In true hard core social science no one is more right than the other person. They just believe opposing things and have different ways of getting there. (Magneto and Professor X anyone?) There is no more advanced or less advanced. There are just a group of humans trying to make sense of the gray and colors by separating them and giving them names because the truth is that the real world is chaos, but humans want order. Culture, society, artifice, history, learning, etc give them that sense. And morals cut through those things because morals are how we relate not only to ourselves, but also the world and other human beings. The way we choose to do that is not superior to anyone elses. We all have to deal somehow. (And that was not a religious statement of any kind.)

  2. WE Gang – one of the great things I love about your cast, to which I’ve been a listener since the beginning, is that you always bring on rockin’ guests. Another great one here.
    @Rachel – great comment. Thank you. I know that a lot of fans out there cringe when many of those aspects aren’t done well. I’m personally mostly interested in the story. The good news is that there’s no one out there who’s an expert on everything. I would say the masses of Sci-Fi and Fantasy read because they’re interested in possibilities (no matter how small) of things like, space flight, aliens, monsters, magick, and all that. I, like most, want it to be as real as possible; I want to live there, but I’m also not knowledgeable worth anything regarding economics. So, if the author makes an economic statement or rule, I’m just gonna figure he/she knows what he/she’s talking about and go with it. It’s the smoke and mirrors stuff we always go over. Thanks for the post.

  3. This reminds me so much of Ghost in the Shell! I’m definitely going to read Mr. Sheperd’s book

  4. I think this might be the most postmodern episodes that the WE crew has ever done.

    Although Shepherd had a hard time coming up with concrete “social science” concepts to use in writing, his postmodern perspective actually hints at a fairly large one: the idea of paradigms and paradigm shift (first discussed by Thomas Kuhn in “The Structure of Scientific Revolutions”). There are alive today adherents to the modern, postmodern, and post-postmodern perspectives: each of them would view the interactions of people within society in a fundamentally different way. As writers, then, we can play around with the basic paradigms of characters and put that into conflict. Indeed, we can even postulate future paradigm shifts, or resurrect old paradigms.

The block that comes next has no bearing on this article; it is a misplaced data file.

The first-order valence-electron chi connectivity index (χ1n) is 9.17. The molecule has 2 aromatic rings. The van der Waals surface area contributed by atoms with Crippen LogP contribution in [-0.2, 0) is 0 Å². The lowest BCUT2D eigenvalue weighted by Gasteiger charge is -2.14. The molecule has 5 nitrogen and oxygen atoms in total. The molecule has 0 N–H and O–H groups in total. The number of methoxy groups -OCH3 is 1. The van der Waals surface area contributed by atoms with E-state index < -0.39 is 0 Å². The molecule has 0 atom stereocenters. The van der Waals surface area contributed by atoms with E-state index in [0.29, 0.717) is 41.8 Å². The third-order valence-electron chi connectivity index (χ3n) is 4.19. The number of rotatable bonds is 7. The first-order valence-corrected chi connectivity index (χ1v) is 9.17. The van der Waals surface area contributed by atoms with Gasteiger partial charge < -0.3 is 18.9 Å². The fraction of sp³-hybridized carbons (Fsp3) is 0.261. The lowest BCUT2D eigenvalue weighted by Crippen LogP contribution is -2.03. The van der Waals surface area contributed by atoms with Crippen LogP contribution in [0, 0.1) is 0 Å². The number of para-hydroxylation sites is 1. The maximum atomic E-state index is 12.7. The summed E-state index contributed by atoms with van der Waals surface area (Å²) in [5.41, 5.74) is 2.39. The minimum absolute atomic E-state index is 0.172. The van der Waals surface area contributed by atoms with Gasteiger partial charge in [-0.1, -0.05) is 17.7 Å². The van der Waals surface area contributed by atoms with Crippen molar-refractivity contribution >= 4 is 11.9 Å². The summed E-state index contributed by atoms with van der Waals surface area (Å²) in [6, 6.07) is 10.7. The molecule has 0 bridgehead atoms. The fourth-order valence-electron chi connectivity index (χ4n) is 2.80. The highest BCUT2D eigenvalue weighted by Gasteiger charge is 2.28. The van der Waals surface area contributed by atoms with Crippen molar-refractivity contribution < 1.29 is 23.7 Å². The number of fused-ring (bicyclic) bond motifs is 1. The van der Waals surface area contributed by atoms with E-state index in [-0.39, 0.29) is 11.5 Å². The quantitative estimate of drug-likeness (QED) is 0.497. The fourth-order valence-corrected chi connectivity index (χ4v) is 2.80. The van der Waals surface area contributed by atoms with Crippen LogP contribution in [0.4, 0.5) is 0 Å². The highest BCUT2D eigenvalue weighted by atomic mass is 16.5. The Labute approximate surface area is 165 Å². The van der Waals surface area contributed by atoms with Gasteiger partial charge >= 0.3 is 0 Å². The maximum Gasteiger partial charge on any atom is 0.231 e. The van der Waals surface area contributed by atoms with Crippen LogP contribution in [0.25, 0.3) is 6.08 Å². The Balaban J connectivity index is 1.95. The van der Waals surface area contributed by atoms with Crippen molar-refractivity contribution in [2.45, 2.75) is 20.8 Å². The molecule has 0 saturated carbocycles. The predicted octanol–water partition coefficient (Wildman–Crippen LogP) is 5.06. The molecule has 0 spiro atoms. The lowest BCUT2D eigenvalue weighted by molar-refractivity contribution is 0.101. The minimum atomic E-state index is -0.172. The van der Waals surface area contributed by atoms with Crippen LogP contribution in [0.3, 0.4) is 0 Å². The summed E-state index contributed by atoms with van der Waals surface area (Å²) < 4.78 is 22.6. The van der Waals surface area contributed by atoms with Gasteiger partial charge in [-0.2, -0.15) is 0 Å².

The Mistborn Series is interesting in this regard: the sense of history of the people within the world seems to be akin to the medieval paradigm (they viewed history and human development as a sort of flat line, with everything staying the same over time). That’s a logical reaction to having a god rule you. But what sort of societal tensions has that created between the Final Empire days and the Alloy of Law era? Are there still adherents to the old paradigm? Has Marasi listened to one too many professors discuss the various merits of Empirism and PostEmpirism, and how has that influenced her intellectual development? Indeed, how would the paradigm shift influence the tension between the educated and uneducated?

    Okay, I might be more interested in this topic than most people would be (comes from having a graduate degree in History myself, I’d wager), but I think you get the point. There are still concrete tools one can use to develop stories from the humanities (and social sciences).

  5. Rachel – interesting and informative for the most part, but I think you’re going a little too far by saying “no one is more right than the other person.” Hitler was, unfortunately, a person with a great deal of influence over the society of Germany after World War I. While his reneging on the Treaty of Versailles payments was a positive thing and gave Germany a chance to recover economically, that’s about the only thing one can say about him that’s good.

    It’s kinda hard to defend genocide on an ethical standpoint. (Of all the real and fictional attempts I’ve heard of, the one you gave as an example, Magneto, comes closest, but there are some major flaws in his reasoning, which are largely due to his somewhat damaged perspective on human nature due to his backstory as a victim of Hitler’s genocide.) Having reasons one can emphasize with doesn’t make them necessarily right.

    The bigger concern there is that, in a realistic society, there is no paramount of ethical purity. It’s not “everyone’s right from their perspective” so much as the Christian parable about sinners throwing stones. There are no good guys – there are people looking out for their interests. Occasionally, there’s someone who really is trying to help, and sometimes the people being helped actually want the help, but selfishness usually trumps altruism.